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The powers conferred by this Law on the Governor, may be exercised in respect of any matter within the legislative competence of the State.

It means that the governor cannot direct the tribunal to inquire into the conduct of the armed forces insofar as it pertains to the conduct of its officers on October 20, 2020. The fact that the army appeared before the panel would not constitute a waiver as the power and limit of authority of the panel is statutory. After all, it is the law that parties cannot on their own confer jurisdiction on a court.

Thirdly, the instrument and the law setting up the panel require it to make an inquiry – a finding of fact. Such a panel of inquiry cannot indict or punish and that explains why the panel rightly made recommendations to the convening authority.

The other issue is whether Lagos State must accept the panel’s recommendations without more. We have read several learned writers to the effect that the White Paper is unconstitutional and that the panel recommendations are a law unto themselves. This is also not correct. It may be necessary that we remind ourselves that our practises and procedures are inherited from our colonial masters. It has never been the law that the executive branch in the United Kingdom must accept the recommendations and findings made by a panel of inquiry. The practice as inherited is for the executive branch to peruse and review the recommendations and findings of the tribunal. It is that process that is referred to as the issuance of a White Paper which is the government’s position on the matter.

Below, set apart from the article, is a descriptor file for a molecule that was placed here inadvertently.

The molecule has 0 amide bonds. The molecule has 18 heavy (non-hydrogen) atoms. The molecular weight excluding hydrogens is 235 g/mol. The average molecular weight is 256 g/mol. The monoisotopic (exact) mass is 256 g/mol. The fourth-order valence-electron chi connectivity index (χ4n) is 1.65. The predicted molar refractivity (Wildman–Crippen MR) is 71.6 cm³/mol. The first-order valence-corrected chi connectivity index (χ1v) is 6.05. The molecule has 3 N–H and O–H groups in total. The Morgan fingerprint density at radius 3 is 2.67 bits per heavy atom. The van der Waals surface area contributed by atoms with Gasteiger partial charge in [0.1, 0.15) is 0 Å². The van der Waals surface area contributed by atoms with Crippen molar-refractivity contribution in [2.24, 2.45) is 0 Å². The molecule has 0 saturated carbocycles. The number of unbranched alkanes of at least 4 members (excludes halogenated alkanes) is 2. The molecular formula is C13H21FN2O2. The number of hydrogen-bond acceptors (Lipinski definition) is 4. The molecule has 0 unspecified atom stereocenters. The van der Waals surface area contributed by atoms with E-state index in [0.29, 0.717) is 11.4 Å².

Section 15(1 &2) of the Tribunal of Inquiry Law of Lagos State compels the tribunal to furnish a full report of its proceedings, findings, recommendations and report to the governor. Subsection 2 empowers the governor – if he deems it necessary to do so- to make an order on matters dealt with by the tribunal and the same shall be registered as a judgement of the High Court.

It must be noted that Section 15(2) gives the governor the discretion to treat the tribunal’s report and recommendations as he deems it fit. The idea or argument that the governor is willy-nilly bound by the tribunal’s recommendations is not correct and should be discountenanced. In exercise of the power conferred on the governor, he can even discard the recommendations of the panel.

As we have mentioned earlier, this article does not seek to take a position on the correctness and accuracy of the tribunal’s findings, reports and recommendations. The two issues that agitate our minds are whether a tribunal of inquiry set up by a state government can validly investigate matters of defence and security; and whether the governor of a state has the power to accept or reject recommendations made by the Tribunal of Inquiry. The issues have been adequately addressed in this article.